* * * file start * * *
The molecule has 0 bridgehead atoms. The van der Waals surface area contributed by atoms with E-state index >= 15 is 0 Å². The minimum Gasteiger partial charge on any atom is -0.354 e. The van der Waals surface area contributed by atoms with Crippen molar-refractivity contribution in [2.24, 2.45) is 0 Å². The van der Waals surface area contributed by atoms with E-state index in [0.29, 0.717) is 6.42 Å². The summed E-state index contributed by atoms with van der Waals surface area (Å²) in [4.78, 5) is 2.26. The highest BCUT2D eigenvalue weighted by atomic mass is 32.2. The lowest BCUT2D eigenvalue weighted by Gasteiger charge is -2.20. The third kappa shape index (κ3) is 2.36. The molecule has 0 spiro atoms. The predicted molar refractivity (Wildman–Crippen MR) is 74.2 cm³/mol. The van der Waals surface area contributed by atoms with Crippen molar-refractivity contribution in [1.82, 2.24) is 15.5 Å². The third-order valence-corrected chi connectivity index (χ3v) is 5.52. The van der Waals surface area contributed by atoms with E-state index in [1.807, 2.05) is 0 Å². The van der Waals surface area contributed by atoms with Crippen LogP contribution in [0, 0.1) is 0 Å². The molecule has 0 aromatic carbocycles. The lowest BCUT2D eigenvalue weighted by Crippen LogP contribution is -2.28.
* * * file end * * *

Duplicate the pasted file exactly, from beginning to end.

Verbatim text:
The molecule has 0 bridgehead atoms. The van der Waals surface area contributed by atoms with E-state index >= 15 is 0 Å². The minimum Gasteiger partial charge on any atom is -0.354 e. The van der Waals surface area contributed by atoms with Crippen molar-refractivity contribution in [2.24, 2.45) is 0 Å². The van der Waals surface area contributed by atoms with E-state index in [0.29, 0.717) is 6.42 Å². The summed E-state index contributed by atoms with van der Waals surface area (Å²) in [4.78, 5) is 2.26. The highest BCUT2D eigenvalue weighted by atomic mass is 32.2. The lowest BCUT2D eigenvalue weighted by Gasteiger charge is -2.20. The third kappa shape index (κ3) is 2.36. The molecule has 0 spiro atoms. The predicted molar refractivity (Wildman–Crippen MR) is 74.2 cm³/mol. The van der Waals surface area contributed by atoms with Crippen molar-refractivity contribution in [1.82, 2.24) is 15.5 Å². The third-order valence-corrected chi connectivity index (χ3v) is 5.52. The van der Waals surface area contributed by atoms with E-state index in [1.807, 2.05) is 0 Å². The van der Waals surface area contributed by atoms with Crippen LogP contribution in [0, 0.1) is 0 Å². The molecule has 0 aromatic carbocycles. The lowest BCUT2D eigenvalue weighted by Crippen LogP contribution is -2.28.